On Thursday April 4th, WHSAD Students went on a trip to the Whitney Museum of American Art. Students got to have a tour of the museum and get in-depth information on specific art pieces and installations.
Students were able to view works created by renowned artists like Isamu Noguchi. A majority of the installation was very relevant and spoke about issues that many of us experience on a daily basis. There were interactive installations such as Unexpected Growth which was an AR based experience. It allowed students to use an iPad to move around the city skyline but it was submerged under the ocean. Once closely examining the experience, students could see how pollution and littering has affected the landscape of our oceans. Furthermore, it depicted a tragic yet almost possible reality with rising ocean temperatures and other ecological disruptions.
Many of the art pieces that were on display despite being created years ago, spoke of a world that is very still existent in today’s society. One of the temporary exhibits “Where We Are” was especially relevant. Where We Are focuses on art pieces made from 1900 to 1960. It depicts how artists have approached the relationships, establishments, and activities that shape our lives over the years. It showed our history as Americans and the issues we have encountered over the years and how it is that we solve them. And despite these pieces being created all those years ago, their messages and stories are still relevant and understood in today’s sociopolitical climate.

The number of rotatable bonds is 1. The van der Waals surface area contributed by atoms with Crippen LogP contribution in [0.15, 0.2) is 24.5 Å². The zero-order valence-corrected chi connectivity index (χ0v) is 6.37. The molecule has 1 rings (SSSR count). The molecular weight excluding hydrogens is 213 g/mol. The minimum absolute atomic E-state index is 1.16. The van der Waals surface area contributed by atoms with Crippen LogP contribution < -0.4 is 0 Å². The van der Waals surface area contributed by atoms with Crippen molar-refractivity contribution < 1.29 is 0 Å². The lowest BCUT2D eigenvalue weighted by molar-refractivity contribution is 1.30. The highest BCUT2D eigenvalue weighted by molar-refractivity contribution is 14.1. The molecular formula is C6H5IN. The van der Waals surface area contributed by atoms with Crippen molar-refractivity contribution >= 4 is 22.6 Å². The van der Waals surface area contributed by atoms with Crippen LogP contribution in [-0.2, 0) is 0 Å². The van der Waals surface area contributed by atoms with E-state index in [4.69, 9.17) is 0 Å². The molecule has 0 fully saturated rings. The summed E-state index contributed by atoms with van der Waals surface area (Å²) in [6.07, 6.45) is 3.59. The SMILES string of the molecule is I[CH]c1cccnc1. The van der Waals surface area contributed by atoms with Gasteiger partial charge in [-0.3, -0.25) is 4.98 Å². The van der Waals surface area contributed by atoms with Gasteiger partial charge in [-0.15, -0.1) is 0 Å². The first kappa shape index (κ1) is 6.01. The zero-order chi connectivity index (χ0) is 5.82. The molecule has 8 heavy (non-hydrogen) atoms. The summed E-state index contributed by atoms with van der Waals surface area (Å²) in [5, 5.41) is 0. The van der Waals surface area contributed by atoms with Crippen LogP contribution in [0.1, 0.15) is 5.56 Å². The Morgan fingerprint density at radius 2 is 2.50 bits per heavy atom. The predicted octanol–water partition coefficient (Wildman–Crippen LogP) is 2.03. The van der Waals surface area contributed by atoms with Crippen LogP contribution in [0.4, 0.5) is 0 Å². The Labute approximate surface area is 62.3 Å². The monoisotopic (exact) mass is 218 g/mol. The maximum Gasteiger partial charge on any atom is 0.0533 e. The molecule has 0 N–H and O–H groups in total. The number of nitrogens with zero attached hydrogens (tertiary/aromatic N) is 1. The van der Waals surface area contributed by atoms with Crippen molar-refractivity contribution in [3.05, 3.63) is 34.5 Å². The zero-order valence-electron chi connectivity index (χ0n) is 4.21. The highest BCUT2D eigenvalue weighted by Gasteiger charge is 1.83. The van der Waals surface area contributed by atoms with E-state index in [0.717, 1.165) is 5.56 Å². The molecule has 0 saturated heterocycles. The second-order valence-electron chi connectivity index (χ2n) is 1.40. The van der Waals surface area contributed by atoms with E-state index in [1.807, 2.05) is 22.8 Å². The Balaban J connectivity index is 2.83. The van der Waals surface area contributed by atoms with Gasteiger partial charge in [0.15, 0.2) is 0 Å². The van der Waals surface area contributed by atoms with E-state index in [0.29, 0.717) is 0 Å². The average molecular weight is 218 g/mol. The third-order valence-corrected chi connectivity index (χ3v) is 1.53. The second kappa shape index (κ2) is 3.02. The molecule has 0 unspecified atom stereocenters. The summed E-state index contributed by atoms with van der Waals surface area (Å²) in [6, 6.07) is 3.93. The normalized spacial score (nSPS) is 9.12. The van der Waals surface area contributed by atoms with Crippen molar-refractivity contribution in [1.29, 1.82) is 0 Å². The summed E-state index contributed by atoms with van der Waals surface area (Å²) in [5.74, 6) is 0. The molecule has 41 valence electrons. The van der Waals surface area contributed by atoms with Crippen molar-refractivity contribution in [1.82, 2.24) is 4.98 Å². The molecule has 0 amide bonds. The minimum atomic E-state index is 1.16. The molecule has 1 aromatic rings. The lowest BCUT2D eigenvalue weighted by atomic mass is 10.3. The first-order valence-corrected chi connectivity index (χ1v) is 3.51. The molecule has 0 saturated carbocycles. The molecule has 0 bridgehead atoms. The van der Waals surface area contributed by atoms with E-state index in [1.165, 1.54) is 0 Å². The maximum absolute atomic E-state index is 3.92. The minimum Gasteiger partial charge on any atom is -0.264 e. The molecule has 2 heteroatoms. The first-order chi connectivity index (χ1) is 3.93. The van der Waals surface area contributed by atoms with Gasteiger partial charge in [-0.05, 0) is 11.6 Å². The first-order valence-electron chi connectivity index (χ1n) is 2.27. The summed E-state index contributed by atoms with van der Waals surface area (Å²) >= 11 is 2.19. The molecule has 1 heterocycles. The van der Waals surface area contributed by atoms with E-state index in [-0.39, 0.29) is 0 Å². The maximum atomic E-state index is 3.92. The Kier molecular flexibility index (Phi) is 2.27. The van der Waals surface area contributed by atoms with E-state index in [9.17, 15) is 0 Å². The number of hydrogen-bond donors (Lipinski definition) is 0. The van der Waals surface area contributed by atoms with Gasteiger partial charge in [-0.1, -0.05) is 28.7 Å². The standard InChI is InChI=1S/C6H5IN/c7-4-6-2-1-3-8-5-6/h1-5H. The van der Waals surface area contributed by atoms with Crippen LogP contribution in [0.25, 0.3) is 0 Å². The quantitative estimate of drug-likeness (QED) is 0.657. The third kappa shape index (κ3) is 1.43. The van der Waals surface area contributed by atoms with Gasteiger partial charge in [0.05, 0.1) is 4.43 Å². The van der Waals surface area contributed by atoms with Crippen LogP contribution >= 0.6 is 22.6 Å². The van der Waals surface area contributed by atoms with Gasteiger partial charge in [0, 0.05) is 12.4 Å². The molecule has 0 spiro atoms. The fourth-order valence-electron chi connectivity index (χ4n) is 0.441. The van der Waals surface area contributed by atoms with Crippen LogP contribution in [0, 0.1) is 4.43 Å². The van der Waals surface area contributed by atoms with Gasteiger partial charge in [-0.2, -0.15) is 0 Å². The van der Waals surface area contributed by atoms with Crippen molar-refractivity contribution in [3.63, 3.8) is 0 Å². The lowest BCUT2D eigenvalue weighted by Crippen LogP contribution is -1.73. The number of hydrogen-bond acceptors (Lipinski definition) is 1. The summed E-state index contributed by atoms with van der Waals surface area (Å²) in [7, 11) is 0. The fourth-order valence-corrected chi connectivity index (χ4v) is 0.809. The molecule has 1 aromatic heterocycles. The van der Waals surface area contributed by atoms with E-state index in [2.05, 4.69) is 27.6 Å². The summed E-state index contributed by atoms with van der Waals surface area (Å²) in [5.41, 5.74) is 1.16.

Some of the participating students share their learning:
Bryan Rojas: It surprised me too see how common building materials like steel cam be turned into valuable objects which look inspiring like the work of Alexander Calder
Brian Bacuilima: I learned about Renzo Piano who is the architect of the Whitney Museum. He wanted to have the visitors have access to the outside to see the cityscape. Also, the outside spaces can be used to display sculptures. Overall he wanted to bring a lot of light into the museum.
D’Andra Gordon: Every painting has a story behind it, but everyone sees it their way.
Angie Navarro: The placement of art work is based on the light source. Paintings can not be exposed to natural light. They have to be protected. Most sculptures are not damaged by natural light